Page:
241 F.3d 552 (7th Cir. 2001)
Marc R. Wilkow, Plaintiff-Appellant,
Forbes, Inc., and Brigid McMenamin, Defendants-Appellees.
In the United States Court of Appeals For the Seventh Circuit
Argued January 12, 2001
Decided February 20, 2001
Appeal from the United States District Court for the Northern District of Illinois, Eastern Division. No. 99 C 3477–Blanche M. Manning, Judge.
Before Easterbrook, Rovner, and Diane P. Wood, Circuit Judges.
Easterbrook, Circuit Judge.
Forbes Magazine runs a column on pending litigation of interest to the business community. The October 5, 1998, issue of Forbes covered the grant of certiorari in what was to become Bank of America National Trust & Savings Ass’n v. 203 North LaSalle Street Partnership, 526 U.S. 434 (1999), which presented the question whether the absolute-priority rule in bankruptcy has a new-value exception. The absolute-priority rule, codified in 11 U.S.C. sec.1129(b)(2)(B)(ii), forbids confirmation of a plan of reorganization over the objection of an impaired class of creditors unless “the holder of any claim or interest that is junior to the claims of such [impaired] class will not receive or retain under the plan on account of such junior claim or interest any property.” In other words, creditors may insist on priority of payment: secured creditors must be paid in full before unsecured creditors retain any interest, and unsecured creditors must be paid off before equity holders retain an interest. But equity investors frequently argue that this rule may be bent if they contribute new value as part of the plan. Although this court had rejected other new- value arguments, see Kham & Nate’s Shoes No. 2 v. First Bank of Whiting, 908 F.2d 1351, 1359-63 (7th Cir. 1990), in 203 North LaSalle we held that the equity investors could retain ownership of a commercial office building, in exchange for about $6 million in new capital over a five-year period, even though the principal lender would fall about $38 million short of full repayment. In re 203 North LaSalle Street Limited Partnership, 190 B.R. 567 (Bankr. N.D. Ill. 1995), affirmed, 195 B.R. 692 (N.D. Ill. 1996), affirmed, 126 F.3d 955 (7th Cir. 1997). This was the decision on which Forbes published a short column, seven months before the Supreme Court held the plan “doomed, . . . without necessarily exhausting its flaws, by its provision for vesting equity in the reorganized business in the Debtor’s partners without extending an opportunity for anyone else either to compete for that equity or to propose a competing reorganization plan.” 526 U.S. at 454.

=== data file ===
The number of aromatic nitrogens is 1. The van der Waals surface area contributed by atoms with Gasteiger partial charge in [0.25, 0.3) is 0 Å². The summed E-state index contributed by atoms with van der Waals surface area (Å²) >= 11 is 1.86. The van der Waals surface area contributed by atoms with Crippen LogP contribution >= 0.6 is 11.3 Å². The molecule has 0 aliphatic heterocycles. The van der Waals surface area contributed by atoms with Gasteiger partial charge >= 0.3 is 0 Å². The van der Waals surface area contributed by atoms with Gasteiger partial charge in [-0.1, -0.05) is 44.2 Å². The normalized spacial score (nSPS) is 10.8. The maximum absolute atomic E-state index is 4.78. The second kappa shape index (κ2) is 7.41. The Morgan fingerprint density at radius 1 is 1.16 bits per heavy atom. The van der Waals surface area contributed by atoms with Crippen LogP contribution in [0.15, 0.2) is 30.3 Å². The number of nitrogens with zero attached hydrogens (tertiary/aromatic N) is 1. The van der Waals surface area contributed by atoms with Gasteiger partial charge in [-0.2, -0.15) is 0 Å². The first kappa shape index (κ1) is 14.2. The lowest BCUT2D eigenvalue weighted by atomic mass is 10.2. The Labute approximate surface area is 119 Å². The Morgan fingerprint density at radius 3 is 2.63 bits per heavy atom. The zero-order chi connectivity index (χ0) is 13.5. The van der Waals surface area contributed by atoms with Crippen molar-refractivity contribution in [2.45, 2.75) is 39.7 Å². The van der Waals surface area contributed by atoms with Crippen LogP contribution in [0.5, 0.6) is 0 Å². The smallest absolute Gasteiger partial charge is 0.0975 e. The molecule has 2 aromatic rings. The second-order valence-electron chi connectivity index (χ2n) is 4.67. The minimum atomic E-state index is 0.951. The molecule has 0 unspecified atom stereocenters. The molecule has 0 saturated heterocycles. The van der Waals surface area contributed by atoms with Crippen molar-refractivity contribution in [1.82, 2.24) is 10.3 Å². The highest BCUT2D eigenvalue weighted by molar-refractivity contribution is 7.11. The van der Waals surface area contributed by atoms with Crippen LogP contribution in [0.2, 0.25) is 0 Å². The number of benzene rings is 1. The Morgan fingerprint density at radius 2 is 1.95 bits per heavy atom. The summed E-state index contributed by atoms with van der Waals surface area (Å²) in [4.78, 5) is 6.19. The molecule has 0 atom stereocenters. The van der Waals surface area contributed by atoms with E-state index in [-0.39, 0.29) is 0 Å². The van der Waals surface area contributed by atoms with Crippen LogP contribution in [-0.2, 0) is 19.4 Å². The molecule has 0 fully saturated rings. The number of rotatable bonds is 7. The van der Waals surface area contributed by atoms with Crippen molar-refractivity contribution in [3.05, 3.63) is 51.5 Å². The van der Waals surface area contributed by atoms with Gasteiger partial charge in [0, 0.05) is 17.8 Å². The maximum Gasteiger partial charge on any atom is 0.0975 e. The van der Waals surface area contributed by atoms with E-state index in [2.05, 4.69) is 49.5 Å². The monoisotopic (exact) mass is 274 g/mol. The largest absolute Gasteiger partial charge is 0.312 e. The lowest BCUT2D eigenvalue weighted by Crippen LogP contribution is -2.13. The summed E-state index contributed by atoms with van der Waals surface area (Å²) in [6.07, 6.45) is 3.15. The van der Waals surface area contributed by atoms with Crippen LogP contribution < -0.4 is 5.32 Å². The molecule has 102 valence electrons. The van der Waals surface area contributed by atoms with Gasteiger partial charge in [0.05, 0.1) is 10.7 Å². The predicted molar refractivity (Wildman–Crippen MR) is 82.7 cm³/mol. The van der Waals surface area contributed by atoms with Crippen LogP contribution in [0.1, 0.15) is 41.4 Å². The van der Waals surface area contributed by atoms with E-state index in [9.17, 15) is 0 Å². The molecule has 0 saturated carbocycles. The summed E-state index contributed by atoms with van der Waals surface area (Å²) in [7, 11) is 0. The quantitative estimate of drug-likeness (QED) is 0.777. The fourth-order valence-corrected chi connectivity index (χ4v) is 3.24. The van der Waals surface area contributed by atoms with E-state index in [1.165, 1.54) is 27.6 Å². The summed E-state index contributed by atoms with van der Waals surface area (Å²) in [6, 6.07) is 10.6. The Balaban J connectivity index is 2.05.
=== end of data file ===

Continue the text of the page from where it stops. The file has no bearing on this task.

The majority opinion in the Supreme Court required about 8,000 words to resolve the case– and without reaching a final decision on the vitality of the new-value exception (though the majority’s analysis hog-tied the doctrine). The majority opinion in this court ran about 9,500 words, with 5,200 more in a dissent. A 670-word article such as the one Forbes published could not present either the facts of the case or the subtleties of the law. What the article lacked in analysis, however, it made up for with colorful verbs and adjectives. Taking lenders’ side, Forbes complained that “many judges, ever more sympathetic to debtors, are allowing unscrupulous business owners to rob creditors.” According to the article, a partnership led by Marc Wilkow “stiffed” the bank, paying only $55 million on a $93 million loan while retaining ownership of the building. The full text of this article appears in an appendix to this opinion. Its core paragraph reads:
[B]y the mid-1990s, rents were not keeping up with costs. When the principal came due in January 1995, Wilkow and his partners pleaded poverty. To keep the bank from foreclosing, LaSalle Partnership filed for bankruptcy. Appraisals of the property came in at less than $60 million. In theory the bank was entitled to the entire amount. It suggested selling the property to the highest bidder. Determined to keep the building, LaSalle partners asked the bankruptcy court instead to accept a plan under which the bank would likely receive a fraction of what it was owed while the partners would keep the building. The bank, not the equity holder, would take the hit.